As the first scene opens, all the girls are complaining about the coming Christmas, for which their mother said no gifts would be purchased or exchanged due to the hard winter ahead of them, and the fact that their father was off fighting in the war. By the end of the book, however, all of the girls’ lives have changed drastically. Years older, and some of them married, they now are gracious and giving women, who have learned many life lessons.
While reading this book, I felt that the sisterly bond between all the girls was very strong. Jo and Beth have a special bond that is tested to the highest extent at one point in the story. This sisterly bond is not always perfect, however. Jo’s quick temper causes a fight between her and Amy, which leads to more issues. Their mother, like she does so many times in the novel, gives the girls advice to resolve the issue.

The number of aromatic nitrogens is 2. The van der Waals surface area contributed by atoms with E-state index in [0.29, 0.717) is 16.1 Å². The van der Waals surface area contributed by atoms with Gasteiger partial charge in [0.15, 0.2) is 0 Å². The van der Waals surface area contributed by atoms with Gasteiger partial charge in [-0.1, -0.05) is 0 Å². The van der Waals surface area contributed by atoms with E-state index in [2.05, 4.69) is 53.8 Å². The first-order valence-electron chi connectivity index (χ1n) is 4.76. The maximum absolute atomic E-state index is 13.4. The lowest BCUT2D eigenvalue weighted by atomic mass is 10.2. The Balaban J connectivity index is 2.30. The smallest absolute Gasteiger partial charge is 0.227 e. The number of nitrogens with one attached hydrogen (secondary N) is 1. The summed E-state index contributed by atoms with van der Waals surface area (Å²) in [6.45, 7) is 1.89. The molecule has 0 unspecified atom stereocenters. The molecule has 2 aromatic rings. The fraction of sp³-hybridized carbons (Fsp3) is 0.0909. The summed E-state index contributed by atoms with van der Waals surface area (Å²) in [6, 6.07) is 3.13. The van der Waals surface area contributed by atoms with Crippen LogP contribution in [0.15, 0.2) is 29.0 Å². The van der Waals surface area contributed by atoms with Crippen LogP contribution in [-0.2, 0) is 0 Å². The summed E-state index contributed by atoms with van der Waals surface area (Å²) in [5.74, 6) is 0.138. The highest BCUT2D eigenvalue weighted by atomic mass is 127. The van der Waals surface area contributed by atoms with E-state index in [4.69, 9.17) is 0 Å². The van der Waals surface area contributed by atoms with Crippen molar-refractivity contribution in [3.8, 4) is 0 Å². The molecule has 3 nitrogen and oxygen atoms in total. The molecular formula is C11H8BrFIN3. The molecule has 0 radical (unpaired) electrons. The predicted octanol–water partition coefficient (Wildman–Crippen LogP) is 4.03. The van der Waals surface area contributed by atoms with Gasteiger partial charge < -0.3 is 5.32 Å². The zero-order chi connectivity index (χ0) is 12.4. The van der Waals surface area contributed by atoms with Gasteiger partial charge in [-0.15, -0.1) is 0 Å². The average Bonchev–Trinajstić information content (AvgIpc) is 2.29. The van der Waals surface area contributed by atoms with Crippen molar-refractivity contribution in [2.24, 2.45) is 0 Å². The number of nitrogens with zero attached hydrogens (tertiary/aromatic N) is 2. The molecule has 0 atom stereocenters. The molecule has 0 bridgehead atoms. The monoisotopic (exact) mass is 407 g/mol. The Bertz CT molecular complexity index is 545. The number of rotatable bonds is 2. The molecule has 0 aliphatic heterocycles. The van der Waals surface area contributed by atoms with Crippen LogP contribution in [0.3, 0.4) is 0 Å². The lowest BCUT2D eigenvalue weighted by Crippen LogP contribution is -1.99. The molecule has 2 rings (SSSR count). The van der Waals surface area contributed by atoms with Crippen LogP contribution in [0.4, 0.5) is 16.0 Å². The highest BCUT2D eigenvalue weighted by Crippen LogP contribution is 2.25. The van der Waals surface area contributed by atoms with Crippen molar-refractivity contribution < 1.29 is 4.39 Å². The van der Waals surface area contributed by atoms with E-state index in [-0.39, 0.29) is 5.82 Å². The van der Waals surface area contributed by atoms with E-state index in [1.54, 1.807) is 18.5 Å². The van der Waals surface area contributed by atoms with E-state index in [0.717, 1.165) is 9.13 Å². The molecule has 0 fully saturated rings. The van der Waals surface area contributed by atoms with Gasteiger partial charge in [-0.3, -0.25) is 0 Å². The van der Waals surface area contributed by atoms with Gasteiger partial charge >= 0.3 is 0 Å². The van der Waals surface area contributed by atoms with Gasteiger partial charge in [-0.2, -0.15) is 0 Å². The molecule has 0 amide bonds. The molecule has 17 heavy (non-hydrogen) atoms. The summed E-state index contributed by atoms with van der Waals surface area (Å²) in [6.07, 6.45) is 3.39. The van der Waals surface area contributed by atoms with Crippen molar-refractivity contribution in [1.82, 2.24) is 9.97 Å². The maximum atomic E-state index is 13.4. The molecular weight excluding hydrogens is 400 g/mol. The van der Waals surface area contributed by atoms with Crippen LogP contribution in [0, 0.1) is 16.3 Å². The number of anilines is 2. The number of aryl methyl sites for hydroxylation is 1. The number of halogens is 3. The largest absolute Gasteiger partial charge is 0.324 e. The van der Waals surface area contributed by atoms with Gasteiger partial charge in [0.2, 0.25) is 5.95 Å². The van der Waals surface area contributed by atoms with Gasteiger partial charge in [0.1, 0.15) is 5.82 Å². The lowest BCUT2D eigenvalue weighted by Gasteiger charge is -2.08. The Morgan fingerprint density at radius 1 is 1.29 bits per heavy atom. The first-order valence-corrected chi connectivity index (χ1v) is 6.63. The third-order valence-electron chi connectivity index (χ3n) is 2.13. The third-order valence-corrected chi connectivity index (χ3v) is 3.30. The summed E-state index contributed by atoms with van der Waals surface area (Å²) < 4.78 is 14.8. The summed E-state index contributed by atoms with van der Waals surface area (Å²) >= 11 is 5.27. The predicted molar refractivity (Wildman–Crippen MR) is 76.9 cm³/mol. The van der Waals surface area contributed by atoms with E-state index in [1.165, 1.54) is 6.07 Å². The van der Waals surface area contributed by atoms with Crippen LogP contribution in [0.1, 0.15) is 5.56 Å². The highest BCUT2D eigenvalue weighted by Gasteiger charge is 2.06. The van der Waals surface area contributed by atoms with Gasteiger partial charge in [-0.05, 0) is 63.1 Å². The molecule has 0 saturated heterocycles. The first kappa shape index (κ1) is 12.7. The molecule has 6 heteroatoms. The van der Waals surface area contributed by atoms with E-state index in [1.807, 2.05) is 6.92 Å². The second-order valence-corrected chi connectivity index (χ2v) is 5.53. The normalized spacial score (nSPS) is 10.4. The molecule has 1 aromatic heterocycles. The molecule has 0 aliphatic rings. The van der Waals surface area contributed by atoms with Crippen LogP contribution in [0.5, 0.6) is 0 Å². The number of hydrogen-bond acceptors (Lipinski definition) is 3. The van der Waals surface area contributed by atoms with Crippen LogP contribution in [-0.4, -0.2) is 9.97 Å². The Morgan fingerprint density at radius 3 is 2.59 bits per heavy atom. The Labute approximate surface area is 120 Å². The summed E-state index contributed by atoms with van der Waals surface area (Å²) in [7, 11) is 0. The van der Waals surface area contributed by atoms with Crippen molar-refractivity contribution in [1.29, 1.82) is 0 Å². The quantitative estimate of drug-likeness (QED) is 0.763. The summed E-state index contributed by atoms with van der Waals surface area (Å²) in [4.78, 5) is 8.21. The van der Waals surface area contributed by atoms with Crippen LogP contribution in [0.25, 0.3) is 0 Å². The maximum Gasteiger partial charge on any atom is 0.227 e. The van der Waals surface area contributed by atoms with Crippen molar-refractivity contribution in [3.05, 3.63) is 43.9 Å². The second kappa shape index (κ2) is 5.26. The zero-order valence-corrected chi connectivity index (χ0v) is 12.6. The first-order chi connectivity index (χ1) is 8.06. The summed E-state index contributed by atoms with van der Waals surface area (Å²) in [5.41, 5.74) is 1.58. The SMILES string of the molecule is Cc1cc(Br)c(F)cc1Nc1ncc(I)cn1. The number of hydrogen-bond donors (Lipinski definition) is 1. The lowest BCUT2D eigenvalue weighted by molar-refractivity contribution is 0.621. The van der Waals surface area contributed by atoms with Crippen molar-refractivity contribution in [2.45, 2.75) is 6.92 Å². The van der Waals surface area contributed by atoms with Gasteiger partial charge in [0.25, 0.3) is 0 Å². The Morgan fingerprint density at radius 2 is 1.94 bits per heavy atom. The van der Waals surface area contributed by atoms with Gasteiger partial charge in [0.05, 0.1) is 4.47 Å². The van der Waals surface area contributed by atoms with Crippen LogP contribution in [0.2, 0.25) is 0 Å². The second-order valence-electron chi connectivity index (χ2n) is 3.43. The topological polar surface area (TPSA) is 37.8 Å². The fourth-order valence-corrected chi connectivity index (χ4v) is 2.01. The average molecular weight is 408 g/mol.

My favorite character or sister in the book is Jo. I found her to be a funny character, and I also liked how she acts like a tomboy when she is expected to act like a girl. It causes her to have a unique character and entertaining spirit. Jo reminds me of my own sister who can always find a way to make others laugh.
My favorite part of this book was seeing how the then young, selfish girls changed during the course of the book and how different their lives are at the end of the novel.
I believe this book has a right to be considered a classic because the plot and the book altogether are extremely well written and have scenes that may interest a variety of age groups. I would rate this book a 9 out of 10, because a few parts did not catch my attention as much as others. I would definitely recommend this novel to others who are interested in a realistic fictional read.
– Leila S., 8th grade